“World Enough and Time” Review

Fan service and good storytelling rarely sit well; but when the fan who wants the return of Mondasian Cybermen is also the show’s star it must be hard to refuse. Add in another fan fantasy with two Masters meeting and you could easily overwhelm any story. That’s without a plot involving two ‘time zones’ and a Cybermen origin story, not to mention the climax of the Missy rehabilitation saga… and the trappings of a Red Dwarf…

But Steven Moffat can tell stories with the most extraordinary economy. He uses the remarkable timey-wimey + flashbacks structure to give himself oodles of time for a properly scary and atmospheric story to develop, weaving in a horrifying emotional journey for Bill, spread out over several months. The direction (Rachel Talaley) matches the intensity of the writing, with a turning circle so tight it goes from high jinks (“Quite the beat really, isn’t it”) to high stakes (the Doctor steps out of the TARDIS to intervene in his experiment) to death, back and forth (“Humans are so mortal. you pop like balloons”). The lighting and the soundscape (Murray Gold’s music combined with the Cyber-refrain “pain”) are superb. And Mackie’s performance, as ever, packs so much in.  As Bill rebounds from death and disfiguration she clings to her uncertain relationship Mr Razor, her only ‘friend’ in the world she is stranded in, waiting faithfully in response to the Doctor’s instruction.

“Drink it while it is really hot. The pain will disguise the taste.”

And, yes, honestly, I had no idea who Mr Razor was until after he had betrayed her – despite the master-ish name. I thought this was a beautiful performance in its own right, having no idea, but when you know it’s twice as good – so well judged.

I was delighted to be surprised; even if I wondered how it would have been if we hadn’t been spoiled to some degree by knowing Simm would be in it at all. Similarly the episode builds up to the Cybermen reveal despite the fact that BBC publicity deliberately blew that surprise months ago… What might have been.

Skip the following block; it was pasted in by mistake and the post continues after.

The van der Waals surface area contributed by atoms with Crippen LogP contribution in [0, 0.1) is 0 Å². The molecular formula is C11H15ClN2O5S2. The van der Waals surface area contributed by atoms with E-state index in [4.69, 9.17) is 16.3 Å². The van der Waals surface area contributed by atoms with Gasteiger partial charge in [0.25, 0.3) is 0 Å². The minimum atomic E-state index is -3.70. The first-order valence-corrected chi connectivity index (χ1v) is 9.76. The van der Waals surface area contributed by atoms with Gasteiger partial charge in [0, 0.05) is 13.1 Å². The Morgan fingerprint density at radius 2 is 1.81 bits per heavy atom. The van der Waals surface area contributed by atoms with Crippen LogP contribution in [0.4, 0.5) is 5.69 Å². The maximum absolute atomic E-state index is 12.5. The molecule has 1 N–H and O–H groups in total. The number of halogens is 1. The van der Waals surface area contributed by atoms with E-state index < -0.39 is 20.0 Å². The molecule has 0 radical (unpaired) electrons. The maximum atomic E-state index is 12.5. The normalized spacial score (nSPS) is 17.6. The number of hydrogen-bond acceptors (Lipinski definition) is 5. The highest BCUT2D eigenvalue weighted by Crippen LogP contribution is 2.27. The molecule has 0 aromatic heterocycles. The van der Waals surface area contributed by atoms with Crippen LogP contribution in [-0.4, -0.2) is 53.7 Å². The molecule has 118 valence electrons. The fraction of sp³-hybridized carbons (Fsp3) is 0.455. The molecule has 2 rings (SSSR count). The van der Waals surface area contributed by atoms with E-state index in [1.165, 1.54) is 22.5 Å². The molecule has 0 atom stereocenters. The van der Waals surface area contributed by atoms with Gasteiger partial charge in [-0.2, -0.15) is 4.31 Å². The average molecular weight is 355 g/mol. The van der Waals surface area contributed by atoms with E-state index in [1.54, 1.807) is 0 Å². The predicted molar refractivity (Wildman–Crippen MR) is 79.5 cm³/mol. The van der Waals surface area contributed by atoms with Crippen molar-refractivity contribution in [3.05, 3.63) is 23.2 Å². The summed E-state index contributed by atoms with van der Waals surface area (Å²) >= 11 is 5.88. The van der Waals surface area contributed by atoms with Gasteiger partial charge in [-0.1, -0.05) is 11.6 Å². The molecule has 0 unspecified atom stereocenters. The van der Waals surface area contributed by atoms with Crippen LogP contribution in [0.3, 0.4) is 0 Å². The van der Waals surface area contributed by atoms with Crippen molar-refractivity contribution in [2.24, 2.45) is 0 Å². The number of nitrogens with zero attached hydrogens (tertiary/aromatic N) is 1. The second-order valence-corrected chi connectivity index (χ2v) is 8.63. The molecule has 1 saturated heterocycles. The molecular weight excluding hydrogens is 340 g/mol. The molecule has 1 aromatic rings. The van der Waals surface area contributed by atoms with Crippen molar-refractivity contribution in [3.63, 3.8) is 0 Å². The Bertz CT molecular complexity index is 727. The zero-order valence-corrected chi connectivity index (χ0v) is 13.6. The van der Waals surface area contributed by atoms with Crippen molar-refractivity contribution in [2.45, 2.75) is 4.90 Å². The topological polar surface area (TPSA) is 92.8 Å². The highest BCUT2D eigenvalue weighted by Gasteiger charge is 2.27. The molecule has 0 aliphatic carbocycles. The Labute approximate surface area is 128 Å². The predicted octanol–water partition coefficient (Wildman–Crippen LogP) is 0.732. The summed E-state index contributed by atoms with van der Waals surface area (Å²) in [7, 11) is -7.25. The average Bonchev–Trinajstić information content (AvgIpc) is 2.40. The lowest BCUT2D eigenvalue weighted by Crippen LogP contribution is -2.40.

The Mondasian Cybermen are, of course, properly scary. But this isn’t just down to the design, it’s the way in the sinister suspense underlines the desperation of what the would-be colonists are doing to themselves in a wretched effort to survive. This story capitalises on what Tenth Planet just takes for granted – the complicity, the self-mutilation, the tenacious adherence to life in some form, whatever the pain and whatever the cost.

I did find myself trying to match it up to Spare Parts, the acclaimed audio serial that inspired Rise of the Cybermen and which is set on Mondas itself, telling its own genesis story. However, it seems to me that it’s possible for the two to co-exist – the colony ship being one effort to depart the dying planet, where the Cyberman experiments were another response – if some of the conversion technology had been taken on the ship and dusted off when the colonists started to die. After all, in Tenth Planet the Cybermen are actually driving Mondas around; so they’re clearly not the same bunch who have a perfectly good colony ship. (Mind you – does that timeline even still exists? We’ve not seen many folk on Earth discussing what happened in 1986 lately.)

Moffat manages to encapsulate the Master and his relationship with the Doctor so precisely:

“She’s the only person I’ve ever met who is even remotely like me.”

As he tries to explain her to Bill.

“We had a pact, me and him. We were going to see every star in the Universe.”

That love/hate relationship.

“If someone kills you and it’s not me, we’ll both be disappointed.”

The episode also manages to pack in so many lovely callbacks – the venusian akido, “his real name is Doctor Who“, and the Master’s old hobby

“Do you still like disguises?”

That’s all on top of Michelle Gomez’s performance which sustains the standard set throughout the series. Now she’s got her previous self as well as the Doctor to spar with!

This is the third episode of the series which has appropriated a title (after The Pilot from the show’s 1963 pilot, Thin Ice from the lost story) though this one is, of course, originally appropriated from the Marvell poem. However, more pertinently, it is inconceivable that Moffat wasn’t aware that it was used for an episode from earlier this year of the River Song audio series.

Anyway, it’s a superb episode – economical, atmospheric, shocking, chilling and exciting. There’s a lot for next week to live up to; and I’m worried it won’t. I’m thinking back to the last great surprising Master episode, Utopia, and what followed that, but of course you can’t judge what’s in one episode on what may be in another, and on its own merits this is really rather brilliant.

Anyway, from the pre-titles sequence, it seems (snow, long hair – oh, and regeneration) that we’ve actually just seen the first of a three-parter which will encompass the Christmas special. If so it’s going to be a long six months before we get the conclusion! I do so hope, after this mini-masterpiece, they are good – for they are the last two Steven Moffat scripted Doctor Who we will ever get. We must savour them.

About Simon Wood

Lecturer in medical education, lapsed mathematician, Doctor Who fan and garden railway builder. See simonwood.info for more...

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